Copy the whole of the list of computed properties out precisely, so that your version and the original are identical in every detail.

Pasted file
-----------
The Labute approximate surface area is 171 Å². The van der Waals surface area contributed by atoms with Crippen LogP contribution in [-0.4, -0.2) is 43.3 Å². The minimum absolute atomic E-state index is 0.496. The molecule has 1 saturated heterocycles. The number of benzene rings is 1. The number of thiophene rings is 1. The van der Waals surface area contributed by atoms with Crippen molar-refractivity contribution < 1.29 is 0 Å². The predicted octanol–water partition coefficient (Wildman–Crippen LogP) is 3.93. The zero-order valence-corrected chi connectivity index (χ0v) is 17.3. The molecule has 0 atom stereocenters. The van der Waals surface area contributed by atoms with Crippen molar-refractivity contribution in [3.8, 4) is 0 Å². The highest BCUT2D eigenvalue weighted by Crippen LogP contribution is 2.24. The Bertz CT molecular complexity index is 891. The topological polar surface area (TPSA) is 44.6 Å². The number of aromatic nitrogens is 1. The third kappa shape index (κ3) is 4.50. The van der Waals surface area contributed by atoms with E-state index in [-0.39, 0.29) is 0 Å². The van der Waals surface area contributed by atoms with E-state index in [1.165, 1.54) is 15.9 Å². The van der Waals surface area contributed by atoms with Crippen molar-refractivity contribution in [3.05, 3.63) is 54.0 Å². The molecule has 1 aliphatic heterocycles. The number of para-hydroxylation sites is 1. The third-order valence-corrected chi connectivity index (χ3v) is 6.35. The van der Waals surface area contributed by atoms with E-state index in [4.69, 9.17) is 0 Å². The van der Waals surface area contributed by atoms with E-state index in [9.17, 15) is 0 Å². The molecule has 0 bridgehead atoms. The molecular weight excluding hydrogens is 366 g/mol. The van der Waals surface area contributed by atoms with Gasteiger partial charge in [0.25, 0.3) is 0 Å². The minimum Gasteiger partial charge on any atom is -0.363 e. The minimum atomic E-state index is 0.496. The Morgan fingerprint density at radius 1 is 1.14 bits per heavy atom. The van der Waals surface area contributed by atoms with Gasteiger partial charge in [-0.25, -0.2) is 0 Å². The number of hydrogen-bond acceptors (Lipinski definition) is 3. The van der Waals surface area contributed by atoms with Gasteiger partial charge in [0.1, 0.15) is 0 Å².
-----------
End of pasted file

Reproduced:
The Labute approximate surface area is 171 Å². The van der Waals surface area contributed by atoms with Crippen LogP contribution in [-0.4, -0.2) is 43.3 Å². The minimum absolute atomic E-state index is 0.496. The molecule has 1 saturated heterocycles. The number of benzene rings is 1. The number of thiophene rings is 1. The van der Waals surface area contributed by atoms with Crippen molar-refractivity contribution < 1.29 is 0 Å². The predicted octanol–water partition coefficient (Wildman–Crippen LogP) is 3.93. The zero-order valence-corrected chi connectivity index (χ0v) is 17.3. The molecule has 0 atom stereocenters. The van der Waals surface area contributed by atoms with Crippen molar-refractivity contribution in [3.8, 4) is 0 Å². The highest BCUT2D eigenvalue weighted by Crippen LogP contribution is 2.24. The Bertz CT molecular complexity index is 891. The topological polar surface area (TPSA) is 44.6 Å². The number of aromatic nitrogens is 1. The third kappa shape index (κ3) is 4.50. The van der Waals surface area contributed by atoms with E-state index in [-0.39, 0.29) is 0 Å². The van der Waals surface area contributed by atoms with E-state index in [1.165, 1.54) is 15.9 Å². The van der Waals surface area contributed by atoms with Crippen molar-refractivity contribution in [3.05, 3.63) is 54.0 Å². The molecule has 1 aliphatic heterocycles. The number of para-hydroxylation sites is 1. The third-order valence-corrected chi connectivity index (χ3v) is 6.35. The van der Waals surface area contributed by atoms with E-state index in [4.69, 9.17) is 0 Å². The van der Waals surface area contributed by atoms with E-state index in [9.17, 15) is 0 Å². The molecule has 0 bridgehead atoms. The molecular weight excluding hydrogens is 366 g/mol. The van der Waals surface area contributed by atoms with Gasteiger partial charge in [0.25, 0.3) is 0 Å². The minimum Gasteiger partial charge on any atom is -0.363 e. The minimum atomic E-state index is 0.496. The Morgan fingerprint density at radius 1 is 1.14 bits per heavy atom. The van der Waals surface area contributed by atoms with Gasteiger partial charge in [-0.25, -0.2) is 0 Å². The number of hydrogen-bond acceptors (Lipinski definition) is 3. The van der Waals surface area contributed by atoms with Gasteiger partial charge in [0.1, 0.15) is 0 Å².